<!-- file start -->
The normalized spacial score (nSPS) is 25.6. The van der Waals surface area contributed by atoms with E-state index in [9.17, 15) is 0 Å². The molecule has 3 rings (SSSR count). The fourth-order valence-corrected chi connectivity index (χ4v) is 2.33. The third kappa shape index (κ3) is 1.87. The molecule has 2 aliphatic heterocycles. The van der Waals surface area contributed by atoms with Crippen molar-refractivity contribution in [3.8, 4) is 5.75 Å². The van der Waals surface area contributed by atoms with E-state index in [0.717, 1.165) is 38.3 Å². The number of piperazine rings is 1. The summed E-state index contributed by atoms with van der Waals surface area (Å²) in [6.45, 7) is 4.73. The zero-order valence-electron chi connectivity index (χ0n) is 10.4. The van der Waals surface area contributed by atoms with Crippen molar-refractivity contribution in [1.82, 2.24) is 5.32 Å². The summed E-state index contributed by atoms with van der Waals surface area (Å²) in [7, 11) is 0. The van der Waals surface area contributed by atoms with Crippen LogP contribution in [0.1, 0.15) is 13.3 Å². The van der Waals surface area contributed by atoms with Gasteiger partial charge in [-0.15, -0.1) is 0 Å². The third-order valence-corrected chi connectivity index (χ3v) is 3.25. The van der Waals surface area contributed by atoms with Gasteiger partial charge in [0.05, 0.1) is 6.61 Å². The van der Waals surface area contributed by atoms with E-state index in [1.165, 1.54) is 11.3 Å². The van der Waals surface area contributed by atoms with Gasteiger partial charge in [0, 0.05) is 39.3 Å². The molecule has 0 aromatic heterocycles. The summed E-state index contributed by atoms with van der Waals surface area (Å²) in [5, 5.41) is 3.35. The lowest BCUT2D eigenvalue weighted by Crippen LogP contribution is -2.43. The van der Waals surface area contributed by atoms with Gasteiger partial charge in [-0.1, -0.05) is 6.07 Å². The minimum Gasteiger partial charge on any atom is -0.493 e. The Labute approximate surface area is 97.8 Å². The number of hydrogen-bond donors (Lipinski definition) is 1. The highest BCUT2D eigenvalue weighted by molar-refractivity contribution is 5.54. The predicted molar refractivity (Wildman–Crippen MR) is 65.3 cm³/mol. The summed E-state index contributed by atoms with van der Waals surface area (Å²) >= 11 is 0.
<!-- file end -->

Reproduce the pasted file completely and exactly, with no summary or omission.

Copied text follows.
The normalized spacial score (nSPS) is 25.6. The van der Waals surface area contributed by atoms with E-state index in [9.17, 15) is 0 Å². The molecule has 3 rings (SSSR count). The fourth-order valence-corrected chi connectivity index (χ4v) is 2.33. The third kappa shape index (κ3) is 1.87. The molecule has 2 aliphatic heterocycles. The van der Waals surface area contributed by atoms with Crippen molar-refractivity contribution in [3.8, 4) is 5.75 Å². The van der Waals surface area contributed by atoms with E-state index in [0.717, 1.165) is 38.3 Å². The number of piperazine rings is 1. The summed E-state index contributed by atoms with van der Waals surface area (Å²) in [6.45, 7) is 4.73. The zero-order valence-electron chi connectivity index (χ0n) is 10.4. The van der Waals surface area contributed by atoms with Crippen molar-refractivity contribution in [1.82, 2.24) is 5.32 Å². The summed E-state index contributed by atoms with van der Waals surface area (Å²) in [7, 11) is 0. The van der Waals surface area contributed by atoms with Crippen LogP contribution in [0.1, 0.15) is 13.3 Å². The van der Waals surface area contributed by atoms with Gasteiger partial charge in [-0.15, -0.1) is 0 Å². The third-order valence-corrected chi connectivity index (χ3v) is 3.25. The van der Waals surface area contributed by atoms with Gasteiger partial charge in [0.05, 0.1) is 6.61 Å². The van der Waals surface area contributed by atoms with E-state index in [1.165, 1.54) is 11.3 Å². The van der Waals surface area contributed by atoms with Gasteiger partial charge in [0, 0.05) is 39.3 Å². The molecule has 0 aromatic heterocycles. The summed E-state index contributed by atoms with van der Waals surface area (Å²) in [5, 5.41) is 3.35. The lowest BCUT2D eigenvalue weighted by Crippen LogP contribution is -2.43. The van der Waals surface area contributed by atoms with Gasteiger partial charge in [-0.1, -0.05) is 6.07 Å². The minimum Gasteiger partial charge on any atom is -0.493 e. The Labute approximate surface area is 97.8 Å². The number of hydrogen-bond donors (Lipinski definition) is 1. The highest BCUT2D eigenvalue weighted by molar-refractivity contribution is 5.54. The predicted molar refractivity (Wildman–Crippen MR) is 65.3 cm³/mol. The summed E-state index contributed by atoms with van der Waals surface area (Å²) >= 11 is 0.